Working with Legacy Schemas
DataMapper has quite a few features and plugins which are useful for working with legacy schemas. We're going to introduce the feature available in the core first, before moving on to plugins. Note that whilst the title is "Working with Legacy Schemas", really this applies to any situation where there is no control over the 'table' in the data-store. These features could just as easily be used to modify the fields returned by a RESTful webservice adapter, for example.
If the number of modifications are small—just one table or a few
properties—it is probably easiest to modify the properties and table names
directly. This can be accomplished using the
:field option for properties,
:target) for relationships, and manipulation of
storage_names for models. In all the following examples, the use of the
:legacy repository name assumes that it is some secondary repository that
should behave in the special manner. If it is the main database the application
will be interacting with,
:default makes a much more sensible choice.
Note that for the below snippet to work, you need to have have the
:legacy repository set up properly.
1 class Post 2 include DataMapper::Resource 3 4 # set the storage name for the :legacy repository 5 storage_names[:legacy] = 'tblPost' 6 7 # use the datastore's 'pid' field for the id property. 8 property :id, Serial, :field => 'pid' 9 10 # use a property called 'uid' as the child key (the foreign key) 11 belongs_to :user, :child_key => [ :uid ] 12 end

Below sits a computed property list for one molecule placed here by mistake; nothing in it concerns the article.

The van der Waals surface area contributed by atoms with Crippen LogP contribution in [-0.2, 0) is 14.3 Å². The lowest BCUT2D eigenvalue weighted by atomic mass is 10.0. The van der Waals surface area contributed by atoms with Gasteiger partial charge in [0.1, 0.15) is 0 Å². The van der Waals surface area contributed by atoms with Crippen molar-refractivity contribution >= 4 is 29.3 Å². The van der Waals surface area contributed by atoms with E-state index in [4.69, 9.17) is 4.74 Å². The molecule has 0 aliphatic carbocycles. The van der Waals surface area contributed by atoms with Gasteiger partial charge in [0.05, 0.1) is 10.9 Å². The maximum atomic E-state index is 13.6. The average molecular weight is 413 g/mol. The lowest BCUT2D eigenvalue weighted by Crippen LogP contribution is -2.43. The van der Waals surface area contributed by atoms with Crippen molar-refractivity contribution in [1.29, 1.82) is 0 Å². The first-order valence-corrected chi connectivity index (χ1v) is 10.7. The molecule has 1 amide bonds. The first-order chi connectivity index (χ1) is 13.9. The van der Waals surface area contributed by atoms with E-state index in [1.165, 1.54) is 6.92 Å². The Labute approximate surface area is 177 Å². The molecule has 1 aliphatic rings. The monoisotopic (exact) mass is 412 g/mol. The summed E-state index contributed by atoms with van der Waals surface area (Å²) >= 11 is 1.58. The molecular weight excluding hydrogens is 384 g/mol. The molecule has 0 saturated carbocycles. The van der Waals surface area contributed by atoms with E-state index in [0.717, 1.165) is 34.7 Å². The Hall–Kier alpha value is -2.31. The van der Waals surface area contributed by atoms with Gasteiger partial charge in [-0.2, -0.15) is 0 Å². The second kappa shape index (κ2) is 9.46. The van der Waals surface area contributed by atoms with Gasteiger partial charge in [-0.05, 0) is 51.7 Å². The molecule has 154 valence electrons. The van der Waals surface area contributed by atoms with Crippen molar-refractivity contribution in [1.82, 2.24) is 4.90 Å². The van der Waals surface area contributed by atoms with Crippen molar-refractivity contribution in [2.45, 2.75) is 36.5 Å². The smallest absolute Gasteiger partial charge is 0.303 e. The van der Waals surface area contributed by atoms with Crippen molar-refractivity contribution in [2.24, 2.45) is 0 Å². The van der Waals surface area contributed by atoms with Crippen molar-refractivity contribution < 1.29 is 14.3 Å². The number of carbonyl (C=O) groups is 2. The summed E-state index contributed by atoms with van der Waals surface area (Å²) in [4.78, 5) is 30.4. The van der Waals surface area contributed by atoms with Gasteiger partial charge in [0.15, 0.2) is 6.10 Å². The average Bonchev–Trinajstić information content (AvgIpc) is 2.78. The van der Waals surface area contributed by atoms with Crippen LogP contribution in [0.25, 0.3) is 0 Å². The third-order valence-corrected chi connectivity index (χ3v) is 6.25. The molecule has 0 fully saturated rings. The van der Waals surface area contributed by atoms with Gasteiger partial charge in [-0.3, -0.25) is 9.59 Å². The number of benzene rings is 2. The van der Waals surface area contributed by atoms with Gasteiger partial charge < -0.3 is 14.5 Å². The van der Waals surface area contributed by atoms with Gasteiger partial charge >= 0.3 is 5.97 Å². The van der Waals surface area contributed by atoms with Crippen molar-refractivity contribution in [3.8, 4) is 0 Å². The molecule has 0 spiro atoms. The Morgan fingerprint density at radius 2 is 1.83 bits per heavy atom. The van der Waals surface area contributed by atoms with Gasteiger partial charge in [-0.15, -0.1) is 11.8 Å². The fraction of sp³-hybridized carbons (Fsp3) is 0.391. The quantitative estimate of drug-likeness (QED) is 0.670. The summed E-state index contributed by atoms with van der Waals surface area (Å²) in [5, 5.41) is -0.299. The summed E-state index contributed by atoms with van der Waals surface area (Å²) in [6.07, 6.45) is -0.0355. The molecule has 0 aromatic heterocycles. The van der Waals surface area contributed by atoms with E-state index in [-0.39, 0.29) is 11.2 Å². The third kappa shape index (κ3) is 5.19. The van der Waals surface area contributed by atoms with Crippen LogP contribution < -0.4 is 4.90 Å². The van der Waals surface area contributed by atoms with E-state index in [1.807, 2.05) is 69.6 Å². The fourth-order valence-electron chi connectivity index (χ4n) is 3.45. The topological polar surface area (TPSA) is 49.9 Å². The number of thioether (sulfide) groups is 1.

With one or two models, it is quite possible to tweak properties and models
storage_names. When there is a whole repository to rename,
naming conventions are an alternative. These apply to all the tables in the
repository. Naming conventions should be applied before the model is used as
the table name gets frozen when it is first used. DataMapper comes with a
number of naming conventions and custom ones can be defined:
1 # the DataMapper model 2 class Example::PostModel 3 end 4 5 # this is the default 6 DataMapper.repository(:legacy).adapter.resource_naming_convention = 7 DataMapper::NamingConventions::Resource::UnderscoredAndPluralized 8 Example::PostModel.storage_name(:legacy) 9 # => example_post_models 10 11 # underscored 12 DataMapper.repository(:legacy).adapter.resource_naming_convention = 13 DataMapper::NamingConventions::Resource::Underscored 14 Example::PostModel.storage_name(:legacy) 15 # => example/post_models 16 17 # without the module name 18 DataMapper.repository(:legacy).adapter.resource_naming_convention = 19 DataMapper::NamingConventions::Resource::UnderscoredAndPluralizedWithoutModule 20 Example::PostModel.storage_name(:legacy) 21 # => post_models 22 23 # custom conventions can be defined using procs, or any module which 24 # responds to #call. They are passed the name of the model, as a string. 25 module ResourceNamingConvention 26 def self.call(model_name) 27 'tbl' + DataMapper::Inflector.classify(model_name) 28 end 29 end 30 31 DataMapper.repository(:legacy).adapter.resource_naming_convention = 32 ResourceNamingConvention 33 Example::PostModel.storage_name(:legacy) 34 # => 'tblExample::PostModel'
For field names, use the
field_naming_convention menthod. Field naming
conventions work in a similar manner, except the
#call function is passed the